Connecticut Data Privacy Act: What Marketers and Advertisers Need to Know

Connecticut Data Privacy Act: What Marketers and Advertisers Need to Know
Estimated Reading Time: 12 minutes

As always, this is meant to be general guidance and should not be viewed as legal advice. Please consult with your legal counsel to ensure your actions align with the interpretations and requirements of your legal team.

On May 10, 2022, Connecticut became the fifth state in the United States to put privacy legislation into law when the governor signed the Connecticut Data Privacy Act (CTDPA). Similar to the Virginia, Colorado, and Utah laws, the CTDPA follows a controller/processor model and lays out both specific rights for users, as well as specific obligations for businesses that process users’ data. Here we will explore the key points that marketers and advertisers with users in Connecticut need to be aware of in advance of July 1, 2023 when the law goes into effect.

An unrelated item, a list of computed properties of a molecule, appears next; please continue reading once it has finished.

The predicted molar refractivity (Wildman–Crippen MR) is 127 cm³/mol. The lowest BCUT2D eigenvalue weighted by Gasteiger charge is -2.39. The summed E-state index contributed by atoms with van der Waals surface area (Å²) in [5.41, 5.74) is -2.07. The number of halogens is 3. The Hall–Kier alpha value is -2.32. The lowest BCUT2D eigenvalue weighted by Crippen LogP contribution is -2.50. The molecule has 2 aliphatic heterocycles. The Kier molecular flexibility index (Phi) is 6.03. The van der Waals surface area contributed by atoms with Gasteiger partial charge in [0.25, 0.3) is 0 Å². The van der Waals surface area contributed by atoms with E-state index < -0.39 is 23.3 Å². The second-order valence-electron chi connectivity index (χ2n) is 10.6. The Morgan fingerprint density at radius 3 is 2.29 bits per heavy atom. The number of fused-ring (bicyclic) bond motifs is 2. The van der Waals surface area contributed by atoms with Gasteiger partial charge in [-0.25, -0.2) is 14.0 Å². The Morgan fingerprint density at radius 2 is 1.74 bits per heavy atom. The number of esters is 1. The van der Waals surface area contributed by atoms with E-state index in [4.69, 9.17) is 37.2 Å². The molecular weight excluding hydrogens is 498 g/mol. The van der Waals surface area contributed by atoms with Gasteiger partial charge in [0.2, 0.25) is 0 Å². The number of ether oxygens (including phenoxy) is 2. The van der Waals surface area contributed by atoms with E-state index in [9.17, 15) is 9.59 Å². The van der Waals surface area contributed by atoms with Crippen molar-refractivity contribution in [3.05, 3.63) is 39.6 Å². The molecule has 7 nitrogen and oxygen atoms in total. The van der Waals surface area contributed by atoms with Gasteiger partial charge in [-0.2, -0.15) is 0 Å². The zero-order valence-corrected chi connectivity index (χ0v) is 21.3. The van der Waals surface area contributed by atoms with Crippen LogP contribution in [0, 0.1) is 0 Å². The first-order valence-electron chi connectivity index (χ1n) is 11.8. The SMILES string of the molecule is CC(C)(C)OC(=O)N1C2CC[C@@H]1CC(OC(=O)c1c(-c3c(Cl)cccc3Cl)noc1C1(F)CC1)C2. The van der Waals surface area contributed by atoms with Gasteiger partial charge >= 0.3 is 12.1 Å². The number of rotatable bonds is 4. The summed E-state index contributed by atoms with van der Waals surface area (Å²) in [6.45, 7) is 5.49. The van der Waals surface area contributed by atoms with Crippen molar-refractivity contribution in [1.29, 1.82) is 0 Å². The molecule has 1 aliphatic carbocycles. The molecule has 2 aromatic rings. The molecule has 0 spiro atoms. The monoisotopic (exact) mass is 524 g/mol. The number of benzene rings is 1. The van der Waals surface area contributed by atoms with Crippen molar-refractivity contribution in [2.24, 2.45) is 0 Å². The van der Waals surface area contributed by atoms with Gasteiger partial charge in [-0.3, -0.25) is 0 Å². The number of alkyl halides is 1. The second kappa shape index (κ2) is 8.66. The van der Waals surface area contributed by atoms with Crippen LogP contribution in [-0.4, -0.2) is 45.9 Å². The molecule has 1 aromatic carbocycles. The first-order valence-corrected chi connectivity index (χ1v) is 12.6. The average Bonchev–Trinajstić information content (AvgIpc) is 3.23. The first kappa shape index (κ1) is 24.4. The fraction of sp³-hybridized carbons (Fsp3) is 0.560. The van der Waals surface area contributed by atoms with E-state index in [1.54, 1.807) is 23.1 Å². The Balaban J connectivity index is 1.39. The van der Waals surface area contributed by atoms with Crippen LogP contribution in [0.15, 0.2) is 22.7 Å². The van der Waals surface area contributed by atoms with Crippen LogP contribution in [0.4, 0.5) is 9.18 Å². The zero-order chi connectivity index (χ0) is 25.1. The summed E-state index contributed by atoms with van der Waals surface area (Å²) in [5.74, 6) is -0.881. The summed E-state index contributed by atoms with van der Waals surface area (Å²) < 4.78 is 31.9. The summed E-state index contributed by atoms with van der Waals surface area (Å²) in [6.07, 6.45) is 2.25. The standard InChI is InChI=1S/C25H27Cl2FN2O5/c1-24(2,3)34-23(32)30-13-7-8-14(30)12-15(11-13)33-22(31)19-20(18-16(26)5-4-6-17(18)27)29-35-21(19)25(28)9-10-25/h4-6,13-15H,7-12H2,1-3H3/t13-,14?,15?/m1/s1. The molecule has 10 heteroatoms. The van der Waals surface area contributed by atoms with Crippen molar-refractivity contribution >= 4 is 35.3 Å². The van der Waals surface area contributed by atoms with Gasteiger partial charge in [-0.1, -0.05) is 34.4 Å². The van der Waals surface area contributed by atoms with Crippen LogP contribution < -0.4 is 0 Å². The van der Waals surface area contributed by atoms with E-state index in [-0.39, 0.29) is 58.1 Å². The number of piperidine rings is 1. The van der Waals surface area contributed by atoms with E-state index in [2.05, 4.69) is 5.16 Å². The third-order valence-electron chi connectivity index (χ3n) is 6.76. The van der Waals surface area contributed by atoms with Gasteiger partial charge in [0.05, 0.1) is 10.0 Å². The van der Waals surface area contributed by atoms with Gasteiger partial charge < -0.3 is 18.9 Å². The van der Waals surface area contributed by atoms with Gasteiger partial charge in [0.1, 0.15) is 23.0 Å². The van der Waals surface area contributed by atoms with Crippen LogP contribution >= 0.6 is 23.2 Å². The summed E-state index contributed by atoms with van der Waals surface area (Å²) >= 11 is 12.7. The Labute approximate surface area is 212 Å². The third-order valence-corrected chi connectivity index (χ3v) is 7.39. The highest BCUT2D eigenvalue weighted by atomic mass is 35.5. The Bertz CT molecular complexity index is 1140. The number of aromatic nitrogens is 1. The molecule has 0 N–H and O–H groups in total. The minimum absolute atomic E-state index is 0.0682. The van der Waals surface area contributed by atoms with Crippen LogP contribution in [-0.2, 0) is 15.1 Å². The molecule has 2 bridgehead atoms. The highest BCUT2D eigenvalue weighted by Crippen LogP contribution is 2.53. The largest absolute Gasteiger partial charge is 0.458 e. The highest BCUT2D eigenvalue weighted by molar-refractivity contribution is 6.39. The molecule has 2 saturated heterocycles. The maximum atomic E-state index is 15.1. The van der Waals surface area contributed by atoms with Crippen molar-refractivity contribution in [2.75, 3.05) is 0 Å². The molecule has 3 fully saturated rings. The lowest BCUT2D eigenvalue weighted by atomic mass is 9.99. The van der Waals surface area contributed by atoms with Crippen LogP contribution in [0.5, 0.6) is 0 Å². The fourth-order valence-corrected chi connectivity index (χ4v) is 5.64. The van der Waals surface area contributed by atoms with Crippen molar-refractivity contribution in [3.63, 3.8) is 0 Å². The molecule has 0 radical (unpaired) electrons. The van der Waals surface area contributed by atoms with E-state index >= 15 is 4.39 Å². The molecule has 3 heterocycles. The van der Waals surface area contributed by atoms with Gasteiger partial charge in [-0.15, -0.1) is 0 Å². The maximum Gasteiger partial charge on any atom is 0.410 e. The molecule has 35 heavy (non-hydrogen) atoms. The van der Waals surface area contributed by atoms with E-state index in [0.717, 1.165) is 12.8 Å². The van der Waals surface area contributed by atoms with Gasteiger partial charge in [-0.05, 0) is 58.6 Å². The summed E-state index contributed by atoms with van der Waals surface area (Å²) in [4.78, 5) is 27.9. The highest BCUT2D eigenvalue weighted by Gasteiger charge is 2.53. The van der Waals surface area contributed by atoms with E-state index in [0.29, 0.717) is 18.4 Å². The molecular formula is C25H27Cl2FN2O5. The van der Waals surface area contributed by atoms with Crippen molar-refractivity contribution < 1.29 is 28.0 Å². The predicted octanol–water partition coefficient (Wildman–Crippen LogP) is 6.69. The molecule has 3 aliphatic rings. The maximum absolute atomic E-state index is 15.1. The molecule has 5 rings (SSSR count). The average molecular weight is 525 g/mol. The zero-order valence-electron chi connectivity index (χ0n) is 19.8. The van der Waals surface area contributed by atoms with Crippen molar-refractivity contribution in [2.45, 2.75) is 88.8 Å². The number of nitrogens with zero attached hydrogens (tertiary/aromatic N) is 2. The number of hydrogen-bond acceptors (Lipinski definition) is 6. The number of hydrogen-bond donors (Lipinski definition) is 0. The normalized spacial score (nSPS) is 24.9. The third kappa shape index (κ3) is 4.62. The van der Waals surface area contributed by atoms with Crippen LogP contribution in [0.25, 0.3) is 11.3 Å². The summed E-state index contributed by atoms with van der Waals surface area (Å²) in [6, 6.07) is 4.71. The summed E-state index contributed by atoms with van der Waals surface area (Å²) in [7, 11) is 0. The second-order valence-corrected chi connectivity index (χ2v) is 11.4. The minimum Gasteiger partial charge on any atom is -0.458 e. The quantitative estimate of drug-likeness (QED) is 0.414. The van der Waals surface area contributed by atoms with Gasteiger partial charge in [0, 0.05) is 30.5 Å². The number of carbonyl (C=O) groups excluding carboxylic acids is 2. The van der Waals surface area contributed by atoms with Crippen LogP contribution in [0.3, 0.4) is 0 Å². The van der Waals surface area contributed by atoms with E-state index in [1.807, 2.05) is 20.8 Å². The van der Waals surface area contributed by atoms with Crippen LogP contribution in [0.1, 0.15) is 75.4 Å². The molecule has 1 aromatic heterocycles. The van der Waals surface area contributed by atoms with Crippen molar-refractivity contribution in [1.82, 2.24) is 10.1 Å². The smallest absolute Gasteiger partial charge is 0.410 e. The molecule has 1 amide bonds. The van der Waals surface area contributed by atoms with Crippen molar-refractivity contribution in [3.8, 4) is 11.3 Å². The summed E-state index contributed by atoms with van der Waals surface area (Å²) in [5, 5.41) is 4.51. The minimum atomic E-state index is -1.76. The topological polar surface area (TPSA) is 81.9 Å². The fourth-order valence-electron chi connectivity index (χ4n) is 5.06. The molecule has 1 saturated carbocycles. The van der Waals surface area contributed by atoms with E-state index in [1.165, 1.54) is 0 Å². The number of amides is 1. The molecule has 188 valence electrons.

Who does the law apply to?

Persons (businesses) that conduct business in Connecticut or produce products or services targeted to residents of Connecticut and meet one of the following thresholds during the previous calendar year:

  • Controlled or processed personal data of not less than 100,000 consumers, excluding processing solely for purpose of payment processing, or
  • Controlled or processed personal data of not less than 25,000 consumers and derived more than 25% of gross revenue from the sale of personal data

What rights are granted to consumers?

Connecticut consumers are granted the right to:

  1. Confirm whether or not a controller is processing their personal data and access such personal data, unless such confirmation or access would require the controller to reveal a trade secret;
  2. Correct inaccuracies in their personal data, taking into account the nature of the personal data and the purposes of the processing of the consumer’s personal data;